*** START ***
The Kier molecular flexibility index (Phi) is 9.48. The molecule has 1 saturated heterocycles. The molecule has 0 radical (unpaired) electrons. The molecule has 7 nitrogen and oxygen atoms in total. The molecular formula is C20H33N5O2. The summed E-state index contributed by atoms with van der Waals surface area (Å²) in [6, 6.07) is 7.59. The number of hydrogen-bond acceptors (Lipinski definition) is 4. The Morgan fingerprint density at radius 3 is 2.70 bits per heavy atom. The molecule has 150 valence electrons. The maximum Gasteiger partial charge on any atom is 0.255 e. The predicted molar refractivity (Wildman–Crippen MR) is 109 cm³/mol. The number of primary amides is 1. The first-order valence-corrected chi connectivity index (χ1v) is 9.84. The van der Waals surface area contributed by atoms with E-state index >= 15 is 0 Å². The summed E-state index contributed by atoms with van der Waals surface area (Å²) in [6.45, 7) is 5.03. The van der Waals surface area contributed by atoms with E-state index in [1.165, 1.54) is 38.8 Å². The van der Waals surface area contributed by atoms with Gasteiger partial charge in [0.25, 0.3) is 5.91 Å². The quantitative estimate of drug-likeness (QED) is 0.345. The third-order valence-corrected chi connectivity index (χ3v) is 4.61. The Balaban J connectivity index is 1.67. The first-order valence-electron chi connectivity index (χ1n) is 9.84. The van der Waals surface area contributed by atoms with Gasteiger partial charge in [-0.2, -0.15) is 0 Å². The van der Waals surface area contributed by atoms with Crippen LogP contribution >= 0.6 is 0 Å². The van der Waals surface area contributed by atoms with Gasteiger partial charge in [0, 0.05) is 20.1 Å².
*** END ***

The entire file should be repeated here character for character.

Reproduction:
The Kier molecular flexibility index (Phi) is 9.48. The molecule has 1 saturated heterocycles. The molecule has 0 radical (unpaired) electrons. The molecule has 7 nitrogen and oxygen atoms in total. The molecular formula is C20H33N5O2. The summed E-state index contributed by atoms with van der Waals surface area (Å²) in [6, 6.07) is 7.59. The number of hydrogen-bond acceptors (Lipinski definition) is 4. The Morgan fingerprint density at radius 3 is 2.70 bits per heavy atom. The molecule has 150 valence electrons. The maximum Gasteiger partial charge on any atom is 0.255 e. The predicted molar refractivity (Wildman–Crippen MR) is 109 cm³/mol. The number of primary amides is 1. The first-order valence-corrected chi connectivity index (χ1v) is 9.84. The van der Waals surface area contributed by atoms with E-state index >= 15 is 0 Å². The summed E-state index contributed by atoms with van der Waals surface area (Å²) in [6.45, 7) is 5.03. The van der Waals surface area contributed by atoms with E-state index in [1.165, 1.54) is 38.8 Å². The van der Waals surface area contributed by atoms with Gasteiger partial charge in [0.25, 0.3) is 5.91 Å². The quantitative estimate of drug-likeness (QED) is 0.345. The third-order valence-corrected chi connectivity index (χ3v) is 4.61. The Balaban J connectivity index is 1.67. The first-order valence-electron chi connectivity index (χ1n) is 9.84. The van der Waals surface area contributed by atoms with Gasteiger partial charge in [-0.2, -0.15) is 0 Å². The van der Waals surface area contributed by atoms with Crippen LogP contribution >= 0.6 is 0 Å². The van der Waals surface area contributed by atoms with Gasteiger partial charge in [0, 0.05) is 20.1 Å².